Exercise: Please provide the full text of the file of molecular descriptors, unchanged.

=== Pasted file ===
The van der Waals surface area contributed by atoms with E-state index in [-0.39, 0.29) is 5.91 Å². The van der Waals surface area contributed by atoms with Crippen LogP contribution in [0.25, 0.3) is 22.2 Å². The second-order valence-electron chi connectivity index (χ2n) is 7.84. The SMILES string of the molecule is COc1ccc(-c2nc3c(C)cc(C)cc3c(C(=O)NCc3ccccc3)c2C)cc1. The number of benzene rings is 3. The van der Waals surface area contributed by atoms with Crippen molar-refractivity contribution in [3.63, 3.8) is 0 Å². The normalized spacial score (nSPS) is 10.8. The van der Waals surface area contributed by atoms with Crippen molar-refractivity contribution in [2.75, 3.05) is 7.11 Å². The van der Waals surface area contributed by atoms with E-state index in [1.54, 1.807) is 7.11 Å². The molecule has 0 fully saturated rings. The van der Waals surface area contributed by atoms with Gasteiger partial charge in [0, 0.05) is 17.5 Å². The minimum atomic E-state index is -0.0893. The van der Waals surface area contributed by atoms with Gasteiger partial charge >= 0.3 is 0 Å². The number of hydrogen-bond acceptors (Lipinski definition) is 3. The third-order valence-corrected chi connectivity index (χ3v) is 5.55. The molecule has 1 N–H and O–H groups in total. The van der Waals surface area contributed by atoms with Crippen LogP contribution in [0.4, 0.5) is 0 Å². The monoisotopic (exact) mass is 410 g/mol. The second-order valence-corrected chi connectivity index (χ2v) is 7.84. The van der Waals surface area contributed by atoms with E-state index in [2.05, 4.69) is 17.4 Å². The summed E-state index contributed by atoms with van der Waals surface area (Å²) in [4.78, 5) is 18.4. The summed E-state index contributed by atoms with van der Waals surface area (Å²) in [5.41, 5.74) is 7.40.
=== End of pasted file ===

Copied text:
The van der Waals surface area contributed by atoms with E-state index in [-0.39, 0.29) is 5.91 Å². The van der Waals surface area contributed by atoms with Crippen LogP contribution in [0.25, 0.3) is 22.2 Å². The second-order valence-electron chi connectivity index (χ2n) is 7.84. The SMILES string of the molecule is COc1ccc(-c2nc3c(C)cc(C)cc3c(C(=O)NCc3ccccc3)c2C)cc1. The number of benzene rings is 3. The van der Waals surface area contributed by atoms with Crippen molar-refractivity contribution in [3.63, 3.8) is 0 Å². The normalized spacial score (nSPS) is 10.8. The van der Waals surface area contributed by atoms with Crippen molar-refractivity contribution in [2.75, 3.05) is 7.11 Å². The van der Waals surface area contributed by atoms with E-state index in [1.54, 1.807) is 7.11 Å². The molecule has 0 fully saturated rings. The van der Waals surface area contributed by atoms with Gasteiger partial charge in [0, 0.05) is 17.5 Å². The minimum atomic E-state index is -0.0893. The van der Waals surface area contributed by atoms with Gasteiger partial charge >= 0.3 is 0 Å². The number of hydrogen-bond acceptors (Lipinski definition) is 3. The third-order valence-corrected chi connectivity index (χ3v) is 5.55. The molecule has 1 N–H and O–H groups in total. The van der Waals surface area contributed by atoms with Crippen LogP contribution in [0.4, 0.5) is 0 Å². The monoisotopic (exact) mass is 410 g/mol. The second-order valence-corrected chi connectivity index (χ2v) is 7.84. The van der Waals surface area contributed by atoms with E-state index in [2.05, 4.69) is 17.4 Å². The summed E-state index contributed by atoms with van der Waals surface area (Å²) in [4.78, 5) is 18.4. The summed E-state index contributed by atoms with van der Waals surface area (Å²) in [5.41, 5.74) is 7.40.